One night of poor sleep can cause you issues but consecutive nights of poor sleep can negatively impact the health of your brain, which trickles down to the rest of your body!
Our quality of life significantly declines in the areas of how we think, our work performance, relationships with others, what we eat, how we feel, and how well our body fights off sickness.
The body is excellent at giving us specific cues on how well we sleep.
After a great night of sleep, you feel refreshed, energized, happy and ready to tackle the day.
After a crappy night of sleep, you feel exhausted the moment you wake up, you are not quick on your feet, your brain feels foggy, and you just want to go back to bed!
Are you one that has like ten different alarms set because you need extra back up in helping you “adult” in the mornings?
Are you “wired and tired”? Do you reach for multiple cups or sources of caffeine in hopes that you get the jolt you need to kick your butt into gear?
Are you an emotional wreck, throwing adult versions of a 2-year-old tantrum? Do people often stay clear of you?
Are you in constant snack mode and wonder ugh, why do I have such intense cravings for all this junk food?
When your sleep debt begins to build, you start to notice more troubling symptoms.
- Your memory fails you, and you often question if you completed a task because you seriously can’t remember.
- Focus, what’s that? You have major squirrel syndrome not only in the task at hand but even listening to the person speaking to you.
- You can’t seem to shake the sadness and often feel very depressed in general.
- You’ve gained weight or can’t seem to lose weight, despite all your efforts in diet and exercise.
- You are worried that you will fall asleep or have fallen asleep while driving. The effects of not sleeping can be just as dangerous as driving while under the influence of alcohol.
The more sleep you lose, the more impaired your brain becomes.
Sleep is a time for our body and brain to detoxify, repair and recover. To reverse this vicious cycle, you must start working to get your sleep hormones in sync with each other!
Sleep affects many hormones, but we’ll focus on the three major players that will get you a restful night of sleep, Serotonin, Cortisol, and Melatonin.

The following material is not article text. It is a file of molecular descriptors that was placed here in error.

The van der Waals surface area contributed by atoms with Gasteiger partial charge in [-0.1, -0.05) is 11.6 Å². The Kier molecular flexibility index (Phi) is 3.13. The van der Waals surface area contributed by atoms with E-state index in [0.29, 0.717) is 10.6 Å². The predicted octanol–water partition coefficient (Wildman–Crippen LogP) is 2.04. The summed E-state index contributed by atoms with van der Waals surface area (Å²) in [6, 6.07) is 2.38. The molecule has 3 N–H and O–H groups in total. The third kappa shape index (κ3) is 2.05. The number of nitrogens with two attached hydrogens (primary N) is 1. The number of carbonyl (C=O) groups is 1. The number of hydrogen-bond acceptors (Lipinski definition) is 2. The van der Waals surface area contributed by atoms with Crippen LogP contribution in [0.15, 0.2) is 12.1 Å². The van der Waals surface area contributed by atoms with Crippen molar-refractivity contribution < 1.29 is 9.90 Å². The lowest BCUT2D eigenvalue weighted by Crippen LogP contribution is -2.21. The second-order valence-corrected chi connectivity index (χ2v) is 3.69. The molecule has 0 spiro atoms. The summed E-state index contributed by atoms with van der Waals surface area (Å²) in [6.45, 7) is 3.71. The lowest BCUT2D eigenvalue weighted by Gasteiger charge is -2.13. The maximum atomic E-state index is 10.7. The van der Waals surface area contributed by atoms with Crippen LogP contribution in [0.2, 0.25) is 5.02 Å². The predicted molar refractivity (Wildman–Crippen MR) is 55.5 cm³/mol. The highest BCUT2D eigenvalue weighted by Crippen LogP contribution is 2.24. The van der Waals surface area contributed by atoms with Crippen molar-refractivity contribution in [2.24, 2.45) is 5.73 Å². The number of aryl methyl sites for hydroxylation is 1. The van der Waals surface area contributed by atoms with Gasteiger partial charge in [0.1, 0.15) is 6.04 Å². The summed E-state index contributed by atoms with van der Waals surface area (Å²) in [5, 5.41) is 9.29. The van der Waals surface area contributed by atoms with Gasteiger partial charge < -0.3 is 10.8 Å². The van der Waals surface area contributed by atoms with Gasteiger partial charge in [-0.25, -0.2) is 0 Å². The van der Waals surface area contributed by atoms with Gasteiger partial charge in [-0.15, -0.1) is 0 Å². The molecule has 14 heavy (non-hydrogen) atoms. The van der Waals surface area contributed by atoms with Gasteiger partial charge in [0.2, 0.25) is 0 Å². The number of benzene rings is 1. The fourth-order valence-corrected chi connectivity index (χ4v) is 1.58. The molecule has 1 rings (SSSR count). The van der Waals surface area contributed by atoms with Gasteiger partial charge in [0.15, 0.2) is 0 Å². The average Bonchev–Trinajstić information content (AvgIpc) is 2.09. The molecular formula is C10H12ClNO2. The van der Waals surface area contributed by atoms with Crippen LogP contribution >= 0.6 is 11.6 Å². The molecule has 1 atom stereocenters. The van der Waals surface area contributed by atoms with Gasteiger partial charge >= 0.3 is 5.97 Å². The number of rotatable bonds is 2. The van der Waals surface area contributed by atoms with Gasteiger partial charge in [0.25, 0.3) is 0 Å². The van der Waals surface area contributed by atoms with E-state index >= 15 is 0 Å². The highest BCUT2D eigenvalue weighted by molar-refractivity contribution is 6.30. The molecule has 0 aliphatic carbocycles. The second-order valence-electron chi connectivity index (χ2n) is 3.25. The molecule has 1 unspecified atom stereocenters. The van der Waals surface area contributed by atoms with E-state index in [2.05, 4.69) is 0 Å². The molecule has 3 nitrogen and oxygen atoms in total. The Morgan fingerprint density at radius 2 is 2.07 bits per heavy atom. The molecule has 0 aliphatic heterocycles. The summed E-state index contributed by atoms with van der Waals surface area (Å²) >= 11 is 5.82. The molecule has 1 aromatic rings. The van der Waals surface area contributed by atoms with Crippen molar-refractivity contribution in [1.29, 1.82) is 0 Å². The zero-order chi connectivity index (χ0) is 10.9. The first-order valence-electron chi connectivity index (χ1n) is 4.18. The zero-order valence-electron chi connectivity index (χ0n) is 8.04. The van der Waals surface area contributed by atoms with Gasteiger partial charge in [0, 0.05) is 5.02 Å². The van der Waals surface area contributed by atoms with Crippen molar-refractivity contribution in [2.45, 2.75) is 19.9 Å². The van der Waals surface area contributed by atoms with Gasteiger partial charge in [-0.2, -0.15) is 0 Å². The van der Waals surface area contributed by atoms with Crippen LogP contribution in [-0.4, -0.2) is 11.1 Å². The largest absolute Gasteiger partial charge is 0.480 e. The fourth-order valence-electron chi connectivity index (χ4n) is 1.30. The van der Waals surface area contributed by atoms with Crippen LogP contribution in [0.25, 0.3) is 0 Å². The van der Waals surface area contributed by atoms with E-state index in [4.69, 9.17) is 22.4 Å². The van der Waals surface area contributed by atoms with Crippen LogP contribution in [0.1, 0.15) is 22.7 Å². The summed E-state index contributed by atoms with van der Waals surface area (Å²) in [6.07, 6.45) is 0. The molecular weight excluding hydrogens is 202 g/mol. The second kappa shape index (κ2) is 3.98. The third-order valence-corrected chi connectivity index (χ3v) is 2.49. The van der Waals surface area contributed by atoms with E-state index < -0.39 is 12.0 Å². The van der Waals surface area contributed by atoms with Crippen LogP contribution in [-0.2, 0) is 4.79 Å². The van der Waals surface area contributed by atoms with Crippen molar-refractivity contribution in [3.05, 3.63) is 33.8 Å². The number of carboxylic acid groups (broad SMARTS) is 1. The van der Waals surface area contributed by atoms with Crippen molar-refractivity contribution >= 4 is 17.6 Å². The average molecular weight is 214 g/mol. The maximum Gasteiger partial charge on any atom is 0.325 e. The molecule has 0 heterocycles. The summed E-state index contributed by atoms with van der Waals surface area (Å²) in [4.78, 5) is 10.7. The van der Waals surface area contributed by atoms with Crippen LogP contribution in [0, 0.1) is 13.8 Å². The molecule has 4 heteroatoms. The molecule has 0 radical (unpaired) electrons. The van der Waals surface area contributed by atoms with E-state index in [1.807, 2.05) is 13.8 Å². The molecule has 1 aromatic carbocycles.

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Serotonin – helps to manage your circadian rhythm, which is when you should naturally wake – with the sun and then begin to wind down – when the sun goes down.
If Serotonin is low, you will start feeling moody or even depressed as this is our happy hormone. We want to boost this hormone in the morning.
Be sure to get natural sunlight in the morning, remove the sunglasses while you are driving or while taking a walk. Even if it’s cloudy, you are still benefiting from the rays.
Think of boosting Serotonin by getting recharged by nature.
Another way is to get grounded. Take 5-10 minutes to go outside, if not freezing cold and walk barefoot in your grass. If you happen to be near the beach, walk barefoot in the sand and without sunglasses!
Which leads to the next tip – get movement or exercise in first thing in the morning, as this helps to boost your serotonin levels.
Next up are Cortisol and Melatonin. I have linked these two hormones to together because if Cortisol (stress) is too high, it can block the production of Melatonin (sleep).
If you can’t fall asleep at night and have proclaimed yourself as a “night owl,” understand this is not natural or how you are genetically made up. It just means your cortisol levels are too high at night. But the good news is that you can do something about it.
You must implement some ways to relieve the stress that allows your body to relax fully. Here are a few suggestions you can do in the evening:
- Leisure walking – highly effective in reducing cortisol levels
- Meditation – helps to train the brain to turn off, we all need to shut it down more often!
- Hot bath with essential oils – melts the stress away
- Drink Hot Tea – there are many herbal teas that help you to relax
- Reading – helps you to relax, I don’t know about you, but I instantly get sleepy when I read at night.
- Laugh – how can you be stressed when you are laughing?
Once you start to lower cortisol at night; then Melatonin a chance to do its job. To tell you when you are sleepy and help you to go through both REM cycles.
Non-REM is when you don’t remember anything (phases of deep sleep), and REM (light sleep) is when you are dreaming.
When you wake up, do you remember dreams? Or is your cortisol too high that when you dream, it’s stressful and then can’t go back to sleep? We need to be going in and out of both REM cycles for quality sleep.
Instead of reaching for a Melatonin supplement, please actively work on reducing stress.
If you take a Melatonin supplement consistently it can keep your body from producing it naturally, to the point it will stop making this hormone.
I have a better idea for you!! Download my FREE Daily Routine To Blissful Sleep guide and improve your sleep by implementing a few daily habits at a time!
Before you know it, you’ll be hopping out of bed feeling refreshed, full of energy, happy, and ready to take on the day!